A 42-year-old obese male with type 2 diabetes is treated with an oral antidiabetic drug that lowers fasting blood glucose levels, increases plasma insulin levels, and promotes a moderate long-term increase in body weight. This drug is most likely to be
glimepiride

A 63-year-old woman with a history of type II diabetes mellitus and hypertension visits her primary care physician for a routine follow-up appointment. The patient’s blood glucose levels have been well controlled with glipizide over the last 15 years. Her hypertension has been more difficult to control, and her creatinine has been slowly rising. Her physician believes she is slowly progressing towards chronic renal failure because of her hypertension. In addition to modifying her antihypertensive regimen, the physician wants to change the patient’s oral hypoglycemic agent because of her declining renal function. Which of the following would be most appropriate as an oral hypoglycemic agent?
Change to repaglinide

A 32-year-old man with a history of obesity, hypertension, diabetes mellitus, depression, and back pain presents to his primary care physician because he and his wife are having difficulty conceiving a child. The patient describes a diminished libido and difficulty maintaining erections. His current medical regimen consists of lisinopril, hydrochlorothiazide, metformin, sertraline, and naproxen. He has been compliant with his medications, and over the last 2 years his blood pressure, blood sugars, back pain, and depression have all been well controlled. Laboratory testing demonstrates normal kidney function, normal liver function, normal thyroid function, and a serum prolactin of 330 ng/mL. Which of the patient’s medications is most likely to be the cause of his symptoms?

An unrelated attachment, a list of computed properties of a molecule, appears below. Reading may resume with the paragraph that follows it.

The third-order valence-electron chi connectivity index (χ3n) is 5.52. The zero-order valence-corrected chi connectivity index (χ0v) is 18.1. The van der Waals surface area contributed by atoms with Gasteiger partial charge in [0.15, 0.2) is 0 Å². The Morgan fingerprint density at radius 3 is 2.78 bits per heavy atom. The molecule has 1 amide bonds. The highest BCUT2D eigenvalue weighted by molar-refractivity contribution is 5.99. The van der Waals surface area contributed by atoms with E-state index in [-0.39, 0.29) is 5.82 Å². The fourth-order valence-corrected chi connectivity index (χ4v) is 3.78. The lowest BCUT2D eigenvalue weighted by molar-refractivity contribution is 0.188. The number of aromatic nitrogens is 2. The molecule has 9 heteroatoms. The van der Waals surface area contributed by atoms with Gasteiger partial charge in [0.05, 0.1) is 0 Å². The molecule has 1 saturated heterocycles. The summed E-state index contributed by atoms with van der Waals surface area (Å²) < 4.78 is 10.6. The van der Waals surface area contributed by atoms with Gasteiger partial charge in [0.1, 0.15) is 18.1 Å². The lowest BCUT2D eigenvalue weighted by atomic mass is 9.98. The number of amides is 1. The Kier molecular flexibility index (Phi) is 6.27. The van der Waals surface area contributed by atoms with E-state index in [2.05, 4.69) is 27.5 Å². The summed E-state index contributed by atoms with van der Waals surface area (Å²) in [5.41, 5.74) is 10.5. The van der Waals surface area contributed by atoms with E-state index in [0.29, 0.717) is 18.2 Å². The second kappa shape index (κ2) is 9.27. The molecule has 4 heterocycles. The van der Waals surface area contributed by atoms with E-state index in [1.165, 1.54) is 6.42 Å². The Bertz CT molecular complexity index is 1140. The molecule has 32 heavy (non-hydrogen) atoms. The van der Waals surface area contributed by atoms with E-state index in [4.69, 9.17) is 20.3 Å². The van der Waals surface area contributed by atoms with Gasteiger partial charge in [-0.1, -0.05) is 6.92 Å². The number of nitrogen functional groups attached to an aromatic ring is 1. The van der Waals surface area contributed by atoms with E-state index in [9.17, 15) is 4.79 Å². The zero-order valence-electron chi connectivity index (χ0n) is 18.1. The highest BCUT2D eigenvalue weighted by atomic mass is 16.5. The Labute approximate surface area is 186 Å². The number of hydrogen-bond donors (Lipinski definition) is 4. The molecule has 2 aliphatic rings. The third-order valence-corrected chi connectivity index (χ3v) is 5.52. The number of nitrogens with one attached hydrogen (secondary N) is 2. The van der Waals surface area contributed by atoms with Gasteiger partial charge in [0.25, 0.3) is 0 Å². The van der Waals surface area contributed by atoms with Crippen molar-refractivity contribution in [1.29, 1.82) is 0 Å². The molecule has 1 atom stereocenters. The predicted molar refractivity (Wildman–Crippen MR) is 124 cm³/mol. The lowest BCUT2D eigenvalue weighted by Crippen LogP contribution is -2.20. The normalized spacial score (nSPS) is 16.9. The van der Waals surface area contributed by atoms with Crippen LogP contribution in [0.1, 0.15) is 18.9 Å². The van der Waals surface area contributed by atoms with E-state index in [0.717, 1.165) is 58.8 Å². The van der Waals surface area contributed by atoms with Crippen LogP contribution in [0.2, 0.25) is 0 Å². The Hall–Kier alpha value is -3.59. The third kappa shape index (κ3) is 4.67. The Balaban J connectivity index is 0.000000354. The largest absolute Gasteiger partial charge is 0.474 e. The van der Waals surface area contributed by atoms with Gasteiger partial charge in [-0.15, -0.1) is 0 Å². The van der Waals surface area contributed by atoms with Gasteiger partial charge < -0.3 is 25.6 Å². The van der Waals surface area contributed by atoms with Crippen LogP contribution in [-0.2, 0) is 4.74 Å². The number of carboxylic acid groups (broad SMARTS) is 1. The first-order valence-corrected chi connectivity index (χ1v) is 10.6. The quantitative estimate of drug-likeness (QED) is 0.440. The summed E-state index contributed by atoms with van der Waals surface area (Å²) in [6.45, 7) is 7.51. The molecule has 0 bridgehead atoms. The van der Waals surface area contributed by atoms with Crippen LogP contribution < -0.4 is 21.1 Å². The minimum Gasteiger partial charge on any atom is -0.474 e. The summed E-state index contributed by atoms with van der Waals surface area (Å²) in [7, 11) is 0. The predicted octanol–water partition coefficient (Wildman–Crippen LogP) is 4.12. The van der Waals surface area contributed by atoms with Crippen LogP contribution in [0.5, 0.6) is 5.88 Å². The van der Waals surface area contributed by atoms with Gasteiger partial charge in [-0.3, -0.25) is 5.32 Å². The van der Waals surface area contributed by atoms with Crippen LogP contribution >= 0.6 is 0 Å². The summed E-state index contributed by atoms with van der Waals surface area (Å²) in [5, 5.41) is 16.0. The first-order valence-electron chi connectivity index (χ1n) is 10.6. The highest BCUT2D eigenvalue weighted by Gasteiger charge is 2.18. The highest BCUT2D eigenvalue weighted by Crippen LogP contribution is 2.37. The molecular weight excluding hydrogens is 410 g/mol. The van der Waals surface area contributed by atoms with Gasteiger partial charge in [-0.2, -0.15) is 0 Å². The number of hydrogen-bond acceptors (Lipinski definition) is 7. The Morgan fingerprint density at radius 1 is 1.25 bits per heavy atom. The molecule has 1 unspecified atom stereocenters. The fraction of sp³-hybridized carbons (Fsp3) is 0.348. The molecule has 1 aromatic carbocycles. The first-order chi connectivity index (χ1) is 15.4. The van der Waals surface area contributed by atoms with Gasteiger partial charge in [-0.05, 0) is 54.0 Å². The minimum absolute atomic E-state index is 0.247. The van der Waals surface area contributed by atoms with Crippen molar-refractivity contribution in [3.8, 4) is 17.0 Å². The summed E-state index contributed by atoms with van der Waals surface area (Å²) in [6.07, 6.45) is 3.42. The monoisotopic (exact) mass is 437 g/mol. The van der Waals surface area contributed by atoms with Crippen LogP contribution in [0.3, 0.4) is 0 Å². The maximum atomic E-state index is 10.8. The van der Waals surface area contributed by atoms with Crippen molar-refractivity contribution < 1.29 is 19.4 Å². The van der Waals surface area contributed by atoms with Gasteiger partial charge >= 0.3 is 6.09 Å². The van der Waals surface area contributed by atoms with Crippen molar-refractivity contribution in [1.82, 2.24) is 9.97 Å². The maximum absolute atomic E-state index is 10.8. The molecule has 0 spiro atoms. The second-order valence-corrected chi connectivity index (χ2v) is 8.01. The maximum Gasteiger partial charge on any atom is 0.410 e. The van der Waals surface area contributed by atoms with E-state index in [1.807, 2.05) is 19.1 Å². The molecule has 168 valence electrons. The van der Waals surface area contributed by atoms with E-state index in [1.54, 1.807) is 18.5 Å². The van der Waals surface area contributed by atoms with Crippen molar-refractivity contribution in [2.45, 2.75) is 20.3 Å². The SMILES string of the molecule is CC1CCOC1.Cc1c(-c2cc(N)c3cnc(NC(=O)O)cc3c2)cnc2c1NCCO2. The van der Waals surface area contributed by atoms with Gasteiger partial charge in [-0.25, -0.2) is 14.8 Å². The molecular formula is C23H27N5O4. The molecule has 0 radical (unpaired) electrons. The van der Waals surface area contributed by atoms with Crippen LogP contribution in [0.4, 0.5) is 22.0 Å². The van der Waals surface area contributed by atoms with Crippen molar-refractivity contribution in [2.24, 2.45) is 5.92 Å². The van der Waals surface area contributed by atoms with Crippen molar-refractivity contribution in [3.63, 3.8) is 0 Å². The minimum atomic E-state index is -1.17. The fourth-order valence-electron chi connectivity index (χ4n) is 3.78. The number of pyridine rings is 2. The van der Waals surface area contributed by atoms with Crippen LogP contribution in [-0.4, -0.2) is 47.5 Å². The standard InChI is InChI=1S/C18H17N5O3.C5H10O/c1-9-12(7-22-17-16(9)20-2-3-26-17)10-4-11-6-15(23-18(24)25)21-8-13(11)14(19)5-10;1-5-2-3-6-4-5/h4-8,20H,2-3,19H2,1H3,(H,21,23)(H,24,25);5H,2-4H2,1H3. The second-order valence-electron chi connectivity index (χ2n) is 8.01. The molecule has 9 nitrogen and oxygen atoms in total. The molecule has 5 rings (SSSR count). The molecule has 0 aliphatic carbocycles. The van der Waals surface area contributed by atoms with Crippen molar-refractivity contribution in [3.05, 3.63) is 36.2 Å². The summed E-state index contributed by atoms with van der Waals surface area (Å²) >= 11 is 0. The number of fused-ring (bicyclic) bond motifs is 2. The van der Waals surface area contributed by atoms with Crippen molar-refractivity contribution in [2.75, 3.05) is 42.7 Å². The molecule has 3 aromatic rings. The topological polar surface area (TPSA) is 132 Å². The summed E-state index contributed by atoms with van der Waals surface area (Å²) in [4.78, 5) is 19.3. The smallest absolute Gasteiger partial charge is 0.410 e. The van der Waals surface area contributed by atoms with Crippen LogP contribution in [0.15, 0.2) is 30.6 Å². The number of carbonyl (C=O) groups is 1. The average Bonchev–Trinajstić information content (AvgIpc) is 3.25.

Sertraline

AK is a 55-year-old man diagnosed with diabetes 2 years ago. He has been following a diet and exercise program, but his HgbA1c is now 8.5%. BMI 20.2. Labs: Cr 1.6 mg/dL; LFTs WNL. Which of the following oral agents is most appropriate to initiate in this patient to obtain an HgbA1c of less than 7%?
Glipizide

A 54 year-old comes into the emergency department complaining of fatigue. He is breathing at 30 breaths per minute and says he is getting tired. An ABG and SMA-7 are done and show the following results:

ABG
pH 7.30
pCO2 34 mm Hg
pO2 99 mm Hg
HCO3 16 mEq/L
O2 sat 99%

SMA-7
Na 139 mEq/L
K 4.9 mEq/L
Cl 100 mEq/L
HCO3 16 mEq/L
BUN 22 mg/dL
Cr 1.4 mg/dL
Glucose 146 mg/dL

When asked about past medical history, the patient states he was diagnosed with type II diabetes mellitus six years ago. He has been taking medicine for it, but doesn’t know which one. Which medication is this patient most likely taking?

Metformin

A 40-year-old obese male with acanthosis nigricans and recurrent candidal infections of his axillary and groin regions has recently been diagnosed with type II diabetes mellitus. In treating this man, you want to take advantage of his endogenous insulin supply. Which of the following medication’s mechanism of action is to stimulate the production of insulin in the pancreas?
Glyburide

A 45-year-old male is being treated with a combination of drugs for diabetes type 2. His metabolic parameters are difficult to control. The drug in this patient’s treatment regimen that activates a tyrosine kinase as part of its mechanism of action is
insulin lispro

The ability to reduce insulin resistance is associated with which one of the following classes of hypoglycemic agents?
Thiazolidinediones.

In preparation for surgical removal of a goiter, a patient receives large doses of inorganic iodide. The purpose of this medication is to
reduce the size and vascularity of the thyroid gland.

The mechanism of action and profile of adverse effects of repaglinide most closely resemble the mechanism of action and profile of adverse effects of glimepiride. Sulfonylureas like glimepiride and meglitinides like repaglinide stimulate insulin by inhibiting a beta-cell potassium channel. Clinically, the profile of their adverse effects – namely, the risk of hypoglycemia – is also comparable.
exenatide

A 62-year-old male alcoholic being treated for non-insulin-dependent diabetes mellitus comes to the emergency department with a 1-hour history of nausea, vomiting, headache, hypotension, and profuse sweating. What is the most likely causative agent?